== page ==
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Managing Anger in the Midst of Grief

One of the most common yet unexpected reactions to grief is anger.

One of the most common yet unexpected reactions to grief is anger. Anger can emerge without warning, catching us off guard. However, it is important to recognize that anger is a normal and natural reaction to loss and grief. Keep reading to learn how to manage your anger while grieving.

Understanding Grief in Anger

Anger is a natural and complex emotion that often accompanies grief. It can stem from a sense of injustice, loss, or helplessness. While it may feel uncomfortable or overwhelming, it's important to remember that anger is a valid and expected part of the grieving process. It's a way to express our pain and navigate the changes that come with loss. Understanding anger in grief means acknowledging its presence, allowing ourselves to feel it without judgment, and finding healthy ways to process and channel this powerful emotion. Allow yourself to experience and understand your anger as you navigate the challenging grief journey.

Reasons Behind Anger After a Loss

What are some common reasons behind feelings of anger after a loss?

Unhelpful or Offensive Comments

Perhaps you find yourself tense and upset due to unhelpful or offensive comments from friends or relatives.

Disappointment in Medical Professionals

You may feel that medical professionals did not fulfill their responsibilities correctly, and you believe that things could have turned out differently.

Anger Towards Responsible Parties

In some cases, when someone is directly responsible for the death of your loved one, it can be challenging to move past the fury you feel towards them.

Feelings of Disparity

Observing that the rest of the world continues functioning as usual while your life has been turned upside down can trigger anger.

Anger Towards the Deceased

If your loved one died directly due to their actions or inaction, it is common to feel anger towards them.

3 Ways to Manage Your Anger in a Constructive Way

Every person's experience of grief is unique, but it is crucial to understand that anger is a natural part of the grieving process. If not adequately addressed, anger can spiral out of control or lead to bitterness. That's why learning how to manage anger constructively is essential.

Here are three ways to manage your anger from Psychology Today using the Three S’s: survey, stop, and select.

1. Survey

The first step toward effective anger management is knowing what triggers your anger. Take a moment to observe what happens in your body and mind when anger emerges. Conduct a body and mind scan to recognize these clues:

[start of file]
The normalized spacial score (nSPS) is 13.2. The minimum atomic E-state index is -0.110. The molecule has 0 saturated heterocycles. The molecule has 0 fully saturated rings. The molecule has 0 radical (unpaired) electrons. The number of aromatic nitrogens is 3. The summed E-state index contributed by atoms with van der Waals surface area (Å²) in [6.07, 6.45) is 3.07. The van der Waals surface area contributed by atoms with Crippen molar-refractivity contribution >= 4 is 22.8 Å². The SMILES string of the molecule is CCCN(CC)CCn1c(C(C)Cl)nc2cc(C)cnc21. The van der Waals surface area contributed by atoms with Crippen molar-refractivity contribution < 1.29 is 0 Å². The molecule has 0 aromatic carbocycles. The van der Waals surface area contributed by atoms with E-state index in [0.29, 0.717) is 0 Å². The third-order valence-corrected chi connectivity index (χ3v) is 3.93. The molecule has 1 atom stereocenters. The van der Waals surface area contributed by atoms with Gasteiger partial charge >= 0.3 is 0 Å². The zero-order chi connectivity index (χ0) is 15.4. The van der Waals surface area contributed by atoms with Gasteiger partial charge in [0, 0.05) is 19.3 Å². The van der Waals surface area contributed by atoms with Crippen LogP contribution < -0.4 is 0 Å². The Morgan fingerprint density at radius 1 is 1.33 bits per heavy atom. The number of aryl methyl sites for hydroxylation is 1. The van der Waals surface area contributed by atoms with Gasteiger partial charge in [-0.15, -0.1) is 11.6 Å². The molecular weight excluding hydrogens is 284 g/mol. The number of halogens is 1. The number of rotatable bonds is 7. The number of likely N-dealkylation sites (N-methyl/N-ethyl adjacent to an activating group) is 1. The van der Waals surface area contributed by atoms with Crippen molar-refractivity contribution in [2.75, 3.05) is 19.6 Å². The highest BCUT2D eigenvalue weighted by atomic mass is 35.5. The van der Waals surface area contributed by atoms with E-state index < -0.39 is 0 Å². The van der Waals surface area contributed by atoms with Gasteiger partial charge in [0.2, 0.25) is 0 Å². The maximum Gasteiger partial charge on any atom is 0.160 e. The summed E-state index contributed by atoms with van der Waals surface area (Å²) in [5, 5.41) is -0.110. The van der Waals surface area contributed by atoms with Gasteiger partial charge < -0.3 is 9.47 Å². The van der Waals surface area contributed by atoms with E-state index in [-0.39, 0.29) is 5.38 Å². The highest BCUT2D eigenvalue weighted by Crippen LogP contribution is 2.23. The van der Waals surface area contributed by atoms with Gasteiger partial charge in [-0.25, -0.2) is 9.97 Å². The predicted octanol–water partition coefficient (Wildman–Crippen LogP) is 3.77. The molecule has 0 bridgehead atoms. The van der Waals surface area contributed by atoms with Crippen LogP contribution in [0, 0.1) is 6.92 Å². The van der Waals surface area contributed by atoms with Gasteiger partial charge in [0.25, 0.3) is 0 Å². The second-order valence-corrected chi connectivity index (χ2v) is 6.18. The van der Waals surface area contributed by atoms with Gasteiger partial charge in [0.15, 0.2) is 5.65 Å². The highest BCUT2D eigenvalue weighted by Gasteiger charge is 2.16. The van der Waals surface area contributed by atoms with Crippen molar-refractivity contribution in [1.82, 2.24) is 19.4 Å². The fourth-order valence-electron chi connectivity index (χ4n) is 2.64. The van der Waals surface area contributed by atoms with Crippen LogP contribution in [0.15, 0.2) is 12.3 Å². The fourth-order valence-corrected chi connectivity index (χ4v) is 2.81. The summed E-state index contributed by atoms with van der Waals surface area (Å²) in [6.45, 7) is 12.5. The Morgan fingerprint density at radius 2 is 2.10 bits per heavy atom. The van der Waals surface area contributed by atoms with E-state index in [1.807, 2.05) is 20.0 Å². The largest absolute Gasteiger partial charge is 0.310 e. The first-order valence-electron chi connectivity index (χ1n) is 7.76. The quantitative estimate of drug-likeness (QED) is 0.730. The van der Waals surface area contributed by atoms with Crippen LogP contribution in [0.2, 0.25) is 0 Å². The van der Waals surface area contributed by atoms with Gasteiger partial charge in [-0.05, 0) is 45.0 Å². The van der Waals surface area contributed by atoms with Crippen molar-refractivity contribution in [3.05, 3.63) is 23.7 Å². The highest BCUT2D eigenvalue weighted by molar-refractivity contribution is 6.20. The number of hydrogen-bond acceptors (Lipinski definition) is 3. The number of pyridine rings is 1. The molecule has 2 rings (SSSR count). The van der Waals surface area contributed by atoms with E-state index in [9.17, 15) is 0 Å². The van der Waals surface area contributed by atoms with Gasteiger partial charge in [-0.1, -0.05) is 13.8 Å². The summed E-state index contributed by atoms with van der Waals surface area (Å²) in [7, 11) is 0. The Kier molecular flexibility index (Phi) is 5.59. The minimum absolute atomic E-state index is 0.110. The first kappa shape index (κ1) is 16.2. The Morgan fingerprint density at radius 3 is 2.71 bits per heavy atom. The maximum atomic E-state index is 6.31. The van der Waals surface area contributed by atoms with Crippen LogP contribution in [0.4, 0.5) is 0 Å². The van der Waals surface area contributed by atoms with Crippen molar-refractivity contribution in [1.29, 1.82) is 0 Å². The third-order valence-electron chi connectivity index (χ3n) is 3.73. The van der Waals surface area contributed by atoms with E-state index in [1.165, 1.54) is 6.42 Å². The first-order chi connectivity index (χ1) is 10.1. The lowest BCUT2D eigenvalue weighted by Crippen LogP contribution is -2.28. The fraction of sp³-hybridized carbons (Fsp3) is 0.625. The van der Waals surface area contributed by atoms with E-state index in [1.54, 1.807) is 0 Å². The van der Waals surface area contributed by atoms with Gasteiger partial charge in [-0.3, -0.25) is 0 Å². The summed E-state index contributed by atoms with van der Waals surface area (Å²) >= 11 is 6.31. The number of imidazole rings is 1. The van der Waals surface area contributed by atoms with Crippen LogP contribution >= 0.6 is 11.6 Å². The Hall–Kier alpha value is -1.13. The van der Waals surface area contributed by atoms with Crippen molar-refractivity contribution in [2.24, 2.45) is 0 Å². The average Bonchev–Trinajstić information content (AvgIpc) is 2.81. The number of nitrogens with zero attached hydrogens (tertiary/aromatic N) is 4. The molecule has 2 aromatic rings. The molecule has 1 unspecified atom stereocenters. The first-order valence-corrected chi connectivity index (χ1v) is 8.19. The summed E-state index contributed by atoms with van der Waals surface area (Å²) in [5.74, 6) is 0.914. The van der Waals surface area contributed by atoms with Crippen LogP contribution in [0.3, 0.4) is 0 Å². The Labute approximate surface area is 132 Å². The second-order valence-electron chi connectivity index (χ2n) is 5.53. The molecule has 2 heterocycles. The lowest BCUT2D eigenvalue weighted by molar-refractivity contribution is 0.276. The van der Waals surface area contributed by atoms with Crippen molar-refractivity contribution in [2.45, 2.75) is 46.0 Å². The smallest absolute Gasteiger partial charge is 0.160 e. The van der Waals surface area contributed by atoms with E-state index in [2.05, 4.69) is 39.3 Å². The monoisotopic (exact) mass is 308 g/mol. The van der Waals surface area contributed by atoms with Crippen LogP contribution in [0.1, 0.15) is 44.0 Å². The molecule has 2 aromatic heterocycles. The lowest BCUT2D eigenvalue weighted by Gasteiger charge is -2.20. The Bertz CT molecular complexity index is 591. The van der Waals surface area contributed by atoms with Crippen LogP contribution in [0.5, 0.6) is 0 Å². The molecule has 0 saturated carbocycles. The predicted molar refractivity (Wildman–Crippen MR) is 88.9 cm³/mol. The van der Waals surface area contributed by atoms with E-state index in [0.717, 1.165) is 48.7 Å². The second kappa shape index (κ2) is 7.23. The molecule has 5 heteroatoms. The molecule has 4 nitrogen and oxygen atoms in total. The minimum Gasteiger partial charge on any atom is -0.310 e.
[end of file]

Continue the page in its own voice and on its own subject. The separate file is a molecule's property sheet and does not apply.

• Body feels tight
  • Jaw hurts
  • Belly aches
  • Racing mind
  • Difficulty concentrating
  • Experience cold or hot sensations

2. Stop

When you feel anger arising, take action to halt its momentum. First, say "Stop it!" to yourself. Then, take a deep breath and release it, followed by one of the following activities:

  • Drink water
  • Leave the room
  • Call a friend
  • Listen to music

These seemingly simple interventions can cause a shift in the locked-in anger response in your brain. Remember, awareness is the first step toward change.

3. Select

After you recognize and pause your angry emotions, select what happens next. You control your feelings; they do not control you. Keep a journal or notebook to create a dreamscape portraying a different outcome. For example: "I am angry about (blank), and this is what I can do about it: (blank)."

Remember, you can regulate yourself and navigate the complexities of anger and grief. You are not alone in this journey, and you can find a path towards healing by empowering yourself with these tools.

Letting Go and Finding Joy Again

After the funeral, and as life slowly returns to your new routine, it is essential to remember that letting go and moving past your anger does not mean forgetting your loved one. Letting go means opening yourself to hope and seeing the world more clearly. Choosing to express your anger in more skilful and productice ways and finding joy again are vital steps towards healing. Our caring team is always here if you need assistance with this process.

Remember, you're not alone in this journey. We are here to offer comfort, support, and empowerment as you navigate the complexities of grief and loss.

If you're Gen Z and find yourself at a loss for what to do next, take a look at our article From Snapchats to Sadness: The Gen Z Guide to Coping with Loss.